Hanover Square’s Leonidas Belgian Chocolate offers a taste of Europe’s imported sweets in the heart of Manhattan. Beyond the glass storefront and blue awning, the sound of classical music is a welcome escape from the bustle of New York City.
estled in the Financial District, foot traffic at 3 Hanover Square is a combination of businessmen and tourists. Leonidas is a gathering place for FiDi’s brightest minds, where the hum of piano mixes seamlessly with a new investment banker talking himself up at an interview, an Italian man on a business trip speaking on the phone and the soft whoosh of the milk foamer as baristas whisk past each other, filling cups to the brim.
Regulars to both the Hanover and the Broadway locations, Justin Lo and Bruce Zhou discuss travel plans over a single macchiato .
“[Leonidas] is calm,” says Lo with a piece of dark chocolate in hand. “You can sit down, have a cup of coffee and chit chat for a bit. You can take a break from work, which is nice.”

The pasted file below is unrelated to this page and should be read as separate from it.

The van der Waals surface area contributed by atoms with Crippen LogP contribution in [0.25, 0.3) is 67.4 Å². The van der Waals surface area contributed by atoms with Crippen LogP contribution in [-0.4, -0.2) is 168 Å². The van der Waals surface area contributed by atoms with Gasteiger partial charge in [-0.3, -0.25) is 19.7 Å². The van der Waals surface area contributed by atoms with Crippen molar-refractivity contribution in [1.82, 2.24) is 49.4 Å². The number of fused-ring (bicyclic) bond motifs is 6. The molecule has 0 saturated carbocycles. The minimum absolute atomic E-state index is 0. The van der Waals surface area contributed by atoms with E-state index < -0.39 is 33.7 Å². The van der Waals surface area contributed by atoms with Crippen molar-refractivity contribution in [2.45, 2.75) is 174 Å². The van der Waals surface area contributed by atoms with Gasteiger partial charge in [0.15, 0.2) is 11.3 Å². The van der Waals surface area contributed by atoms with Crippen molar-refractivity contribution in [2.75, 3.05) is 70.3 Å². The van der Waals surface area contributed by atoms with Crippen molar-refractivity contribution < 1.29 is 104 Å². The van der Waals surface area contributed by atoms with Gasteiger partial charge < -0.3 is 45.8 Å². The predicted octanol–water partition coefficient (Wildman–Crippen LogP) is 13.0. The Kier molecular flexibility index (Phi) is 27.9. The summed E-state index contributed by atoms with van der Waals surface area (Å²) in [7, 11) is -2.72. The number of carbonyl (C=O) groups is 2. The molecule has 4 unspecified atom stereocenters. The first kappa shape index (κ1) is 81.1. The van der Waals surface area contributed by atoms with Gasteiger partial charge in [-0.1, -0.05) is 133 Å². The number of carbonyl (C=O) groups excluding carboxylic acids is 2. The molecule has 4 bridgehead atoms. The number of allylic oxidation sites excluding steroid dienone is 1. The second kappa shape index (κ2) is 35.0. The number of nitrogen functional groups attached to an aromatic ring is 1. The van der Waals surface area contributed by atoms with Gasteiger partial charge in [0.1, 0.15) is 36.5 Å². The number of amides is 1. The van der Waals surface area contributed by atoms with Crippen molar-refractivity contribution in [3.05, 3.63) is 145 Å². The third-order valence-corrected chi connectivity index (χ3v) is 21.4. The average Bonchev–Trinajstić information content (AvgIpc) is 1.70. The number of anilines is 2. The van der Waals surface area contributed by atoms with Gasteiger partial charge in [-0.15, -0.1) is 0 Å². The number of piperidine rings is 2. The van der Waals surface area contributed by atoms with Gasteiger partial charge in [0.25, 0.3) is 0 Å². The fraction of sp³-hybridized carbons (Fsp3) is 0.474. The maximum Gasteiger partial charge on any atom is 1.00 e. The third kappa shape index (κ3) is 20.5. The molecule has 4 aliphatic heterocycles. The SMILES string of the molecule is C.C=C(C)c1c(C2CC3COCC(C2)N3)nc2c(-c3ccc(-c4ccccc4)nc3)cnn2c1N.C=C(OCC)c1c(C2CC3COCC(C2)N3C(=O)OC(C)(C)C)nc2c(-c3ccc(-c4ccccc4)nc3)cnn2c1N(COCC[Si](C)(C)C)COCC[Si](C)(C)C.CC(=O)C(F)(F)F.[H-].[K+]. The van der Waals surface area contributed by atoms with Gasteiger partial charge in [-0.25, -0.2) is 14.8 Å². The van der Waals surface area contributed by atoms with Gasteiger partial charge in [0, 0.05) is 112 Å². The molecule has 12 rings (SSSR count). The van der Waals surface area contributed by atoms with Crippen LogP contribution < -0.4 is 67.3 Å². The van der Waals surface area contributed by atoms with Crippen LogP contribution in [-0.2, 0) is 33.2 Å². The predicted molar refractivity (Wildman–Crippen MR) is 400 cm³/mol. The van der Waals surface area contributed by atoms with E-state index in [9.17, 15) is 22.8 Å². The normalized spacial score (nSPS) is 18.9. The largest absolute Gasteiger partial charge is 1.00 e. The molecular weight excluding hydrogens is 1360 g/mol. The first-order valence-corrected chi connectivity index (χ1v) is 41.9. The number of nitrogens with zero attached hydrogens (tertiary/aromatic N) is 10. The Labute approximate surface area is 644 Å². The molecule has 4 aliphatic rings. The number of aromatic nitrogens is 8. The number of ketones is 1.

hile couples and business partners catch up over white chocolate pralines, the most popular treat offered by Leonidas, the employees at Leonidas are constantly on their feet.
s a Leonidas employee approaches the counter, ceramic mugs in hand, he calls out to Bill, a regular to the Hanover location. In the same breath he recommends the classic hot chocolate, a combination of foamed milk and a piece of Belgian milk chocolate, to a woman new to the area. Passerbys and regulars alike are treated like family.
Employee and seasoned hot chocolate drinker Miguel Olivo greets customers with a warm smile and an extended hand. Laughing at his own thick, Hispanic accent, Olivo jokes about being a Latino selling European chocolates with an Asian woman heading the coffee shop.
The different faces and ethnicities of Leonidas Belgian Chocolate showcase the diversity of New York, and create a place to escape the chaos of the city that never sleeps.
By Kendall Shanks